Landlords of commercial units will often require businesses to carry a CGL policy. However, this does not mean that the business owner is fully responsible for all care and maintenance of the unit. While these terms can vary greatly depending on the content of the lease, if there is a major problem and it causes injury to a visitor, it is possible for the landlord to be held responsible instead of the business owner.
An example of this would be if a pipe burst in the building in the unit or a nearby unit, and the flooding caused water to pool around the entrance of the store. A visitor slips and falls, and then becomes badly injured. Most likely, both the landlord and the business owner would hold some level of responsibility in such circumstances. The business owner may not have had access to shut off the water. Or, they tried to control the amount of flooding and kept the area as clear as possible, and made every good faith attempt possible to contact the landlord. In such circumstances, the business owner acted responsibly and may not be held liable for resulting injuries.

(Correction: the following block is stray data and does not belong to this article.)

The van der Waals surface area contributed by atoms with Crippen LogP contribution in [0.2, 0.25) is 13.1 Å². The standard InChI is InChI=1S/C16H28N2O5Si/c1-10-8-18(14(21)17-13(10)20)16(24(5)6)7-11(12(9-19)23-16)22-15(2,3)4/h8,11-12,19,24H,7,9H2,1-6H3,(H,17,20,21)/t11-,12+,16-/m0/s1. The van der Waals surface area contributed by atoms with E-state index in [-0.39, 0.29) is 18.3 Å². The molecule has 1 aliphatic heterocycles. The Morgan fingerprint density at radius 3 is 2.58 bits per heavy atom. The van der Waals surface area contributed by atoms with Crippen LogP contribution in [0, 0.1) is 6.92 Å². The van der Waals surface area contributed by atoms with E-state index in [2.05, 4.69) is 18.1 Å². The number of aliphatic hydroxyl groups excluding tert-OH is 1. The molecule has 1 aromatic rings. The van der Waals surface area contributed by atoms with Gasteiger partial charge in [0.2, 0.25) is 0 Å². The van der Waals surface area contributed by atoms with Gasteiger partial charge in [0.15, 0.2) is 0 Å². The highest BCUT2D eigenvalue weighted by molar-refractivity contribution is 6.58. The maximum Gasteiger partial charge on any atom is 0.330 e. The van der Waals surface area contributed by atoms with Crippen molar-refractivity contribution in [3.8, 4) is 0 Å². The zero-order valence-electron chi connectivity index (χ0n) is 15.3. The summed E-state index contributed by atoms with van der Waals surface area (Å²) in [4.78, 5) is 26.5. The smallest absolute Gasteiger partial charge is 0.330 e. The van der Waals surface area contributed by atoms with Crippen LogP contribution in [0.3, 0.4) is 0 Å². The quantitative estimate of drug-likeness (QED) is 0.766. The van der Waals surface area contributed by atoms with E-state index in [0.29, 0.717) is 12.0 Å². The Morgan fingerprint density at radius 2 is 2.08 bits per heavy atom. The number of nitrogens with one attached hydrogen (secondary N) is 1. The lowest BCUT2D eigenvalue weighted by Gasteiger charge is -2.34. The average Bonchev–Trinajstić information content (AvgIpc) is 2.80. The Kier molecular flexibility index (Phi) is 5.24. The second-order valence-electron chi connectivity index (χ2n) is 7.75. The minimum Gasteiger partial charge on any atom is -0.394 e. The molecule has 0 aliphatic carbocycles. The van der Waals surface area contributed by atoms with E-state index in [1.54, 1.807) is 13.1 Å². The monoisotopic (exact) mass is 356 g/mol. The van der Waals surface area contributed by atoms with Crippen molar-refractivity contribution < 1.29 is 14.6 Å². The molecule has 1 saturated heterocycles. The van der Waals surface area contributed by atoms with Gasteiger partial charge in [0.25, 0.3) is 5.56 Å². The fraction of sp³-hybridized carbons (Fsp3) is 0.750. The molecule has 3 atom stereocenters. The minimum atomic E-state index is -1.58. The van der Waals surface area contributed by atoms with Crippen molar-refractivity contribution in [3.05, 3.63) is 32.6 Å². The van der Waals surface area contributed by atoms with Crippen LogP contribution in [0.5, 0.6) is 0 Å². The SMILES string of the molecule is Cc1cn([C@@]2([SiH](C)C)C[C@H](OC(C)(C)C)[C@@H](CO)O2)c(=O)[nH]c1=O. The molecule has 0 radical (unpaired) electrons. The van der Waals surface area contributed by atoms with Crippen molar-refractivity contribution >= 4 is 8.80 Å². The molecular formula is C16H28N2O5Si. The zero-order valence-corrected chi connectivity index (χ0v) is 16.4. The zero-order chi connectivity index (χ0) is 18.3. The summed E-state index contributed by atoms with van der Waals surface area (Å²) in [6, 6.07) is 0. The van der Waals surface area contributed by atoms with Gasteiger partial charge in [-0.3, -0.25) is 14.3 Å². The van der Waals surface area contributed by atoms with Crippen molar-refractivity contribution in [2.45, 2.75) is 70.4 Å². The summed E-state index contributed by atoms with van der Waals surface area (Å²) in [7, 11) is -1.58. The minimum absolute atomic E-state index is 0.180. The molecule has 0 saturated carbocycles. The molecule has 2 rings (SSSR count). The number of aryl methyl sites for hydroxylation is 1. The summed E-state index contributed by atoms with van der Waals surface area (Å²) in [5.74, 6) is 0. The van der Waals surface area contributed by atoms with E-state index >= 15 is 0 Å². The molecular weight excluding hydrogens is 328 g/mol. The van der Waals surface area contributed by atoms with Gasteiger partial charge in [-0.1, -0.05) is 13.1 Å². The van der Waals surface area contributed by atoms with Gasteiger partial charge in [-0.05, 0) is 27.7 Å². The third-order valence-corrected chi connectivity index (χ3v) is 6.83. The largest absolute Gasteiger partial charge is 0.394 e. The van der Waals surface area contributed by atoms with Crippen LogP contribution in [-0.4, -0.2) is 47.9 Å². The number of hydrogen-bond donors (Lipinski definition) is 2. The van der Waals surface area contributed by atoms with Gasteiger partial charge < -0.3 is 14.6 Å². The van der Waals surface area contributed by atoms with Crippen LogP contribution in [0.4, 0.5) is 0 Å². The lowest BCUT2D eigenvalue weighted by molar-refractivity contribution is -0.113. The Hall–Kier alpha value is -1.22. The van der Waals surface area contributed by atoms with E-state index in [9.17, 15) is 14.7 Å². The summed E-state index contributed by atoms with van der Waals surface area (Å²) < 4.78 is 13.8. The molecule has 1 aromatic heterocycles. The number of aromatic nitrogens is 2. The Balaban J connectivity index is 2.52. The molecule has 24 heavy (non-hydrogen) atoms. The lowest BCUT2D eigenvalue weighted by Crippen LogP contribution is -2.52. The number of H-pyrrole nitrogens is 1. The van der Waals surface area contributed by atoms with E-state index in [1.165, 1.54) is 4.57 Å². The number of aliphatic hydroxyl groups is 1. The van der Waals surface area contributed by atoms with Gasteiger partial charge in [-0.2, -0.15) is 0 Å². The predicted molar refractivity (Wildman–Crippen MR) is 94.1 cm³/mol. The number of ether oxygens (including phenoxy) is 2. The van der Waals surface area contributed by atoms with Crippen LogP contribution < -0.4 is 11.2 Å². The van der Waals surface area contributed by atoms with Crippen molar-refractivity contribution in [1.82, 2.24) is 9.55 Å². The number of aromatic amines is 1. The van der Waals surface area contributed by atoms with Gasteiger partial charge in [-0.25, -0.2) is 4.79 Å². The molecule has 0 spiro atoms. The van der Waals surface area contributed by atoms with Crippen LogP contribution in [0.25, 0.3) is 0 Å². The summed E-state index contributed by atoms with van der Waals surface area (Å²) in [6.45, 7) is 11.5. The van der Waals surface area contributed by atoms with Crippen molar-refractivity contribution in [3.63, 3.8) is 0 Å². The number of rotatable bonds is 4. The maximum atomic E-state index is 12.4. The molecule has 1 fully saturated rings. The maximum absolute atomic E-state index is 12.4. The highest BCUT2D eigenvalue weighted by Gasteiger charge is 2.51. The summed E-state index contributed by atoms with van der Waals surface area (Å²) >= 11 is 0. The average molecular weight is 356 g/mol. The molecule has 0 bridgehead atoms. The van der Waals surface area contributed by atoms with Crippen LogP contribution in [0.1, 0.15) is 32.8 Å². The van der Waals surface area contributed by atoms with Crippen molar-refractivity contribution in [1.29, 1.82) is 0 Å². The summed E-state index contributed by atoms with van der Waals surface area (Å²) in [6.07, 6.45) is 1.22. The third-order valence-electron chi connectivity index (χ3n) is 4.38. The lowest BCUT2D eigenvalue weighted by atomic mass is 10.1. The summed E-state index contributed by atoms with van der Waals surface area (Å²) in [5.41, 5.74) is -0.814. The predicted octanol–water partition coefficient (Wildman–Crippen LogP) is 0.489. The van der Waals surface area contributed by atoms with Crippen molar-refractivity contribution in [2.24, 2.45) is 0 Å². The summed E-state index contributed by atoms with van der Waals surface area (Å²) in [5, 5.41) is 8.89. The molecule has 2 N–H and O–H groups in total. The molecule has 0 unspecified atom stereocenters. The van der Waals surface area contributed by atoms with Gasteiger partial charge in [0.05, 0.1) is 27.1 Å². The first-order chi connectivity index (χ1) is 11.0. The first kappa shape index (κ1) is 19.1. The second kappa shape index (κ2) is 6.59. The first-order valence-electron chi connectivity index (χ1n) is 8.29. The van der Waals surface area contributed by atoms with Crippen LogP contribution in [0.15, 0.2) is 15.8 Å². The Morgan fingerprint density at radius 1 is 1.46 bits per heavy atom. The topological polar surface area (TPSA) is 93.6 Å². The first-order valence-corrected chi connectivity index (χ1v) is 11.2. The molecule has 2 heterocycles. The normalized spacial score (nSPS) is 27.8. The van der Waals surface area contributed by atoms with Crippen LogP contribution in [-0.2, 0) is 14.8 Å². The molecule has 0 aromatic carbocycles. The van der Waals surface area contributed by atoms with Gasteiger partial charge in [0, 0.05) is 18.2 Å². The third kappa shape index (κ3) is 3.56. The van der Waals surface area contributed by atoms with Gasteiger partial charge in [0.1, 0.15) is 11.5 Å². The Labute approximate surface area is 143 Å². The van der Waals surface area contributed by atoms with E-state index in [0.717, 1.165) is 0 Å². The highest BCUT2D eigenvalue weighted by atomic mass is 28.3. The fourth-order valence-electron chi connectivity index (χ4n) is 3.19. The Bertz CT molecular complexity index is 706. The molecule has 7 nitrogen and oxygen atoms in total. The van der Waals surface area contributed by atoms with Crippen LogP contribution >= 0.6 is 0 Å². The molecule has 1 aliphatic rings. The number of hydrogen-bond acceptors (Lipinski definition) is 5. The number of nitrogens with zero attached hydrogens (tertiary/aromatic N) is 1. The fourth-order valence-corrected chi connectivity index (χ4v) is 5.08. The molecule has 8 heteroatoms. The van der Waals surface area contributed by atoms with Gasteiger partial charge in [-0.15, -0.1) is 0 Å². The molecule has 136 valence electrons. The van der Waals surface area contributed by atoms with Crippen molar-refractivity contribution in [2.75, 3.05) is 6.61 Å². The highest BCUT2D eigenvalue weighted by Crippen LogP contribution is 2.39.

However, the business owner could have also closed the store for the day in order to avoid injuries. While they would have lost profit by doing so, they could have then held the landlord liable if the landlord refuses to repair. If the landlord is avoiding the issue or completely refuses to fix the situation, and their delay was one of the causes for this disaster, they could also be held liable.
Although an example such as this sounds a bit contrived, things like flooding can happen, and often people and property can be badly damaged as a result. It is important to know that in situations such as these, business owners that are facing a lawsuit for injuries in their store need not always accept the blame. Of course, this would greatly be dependent upon the circumstances.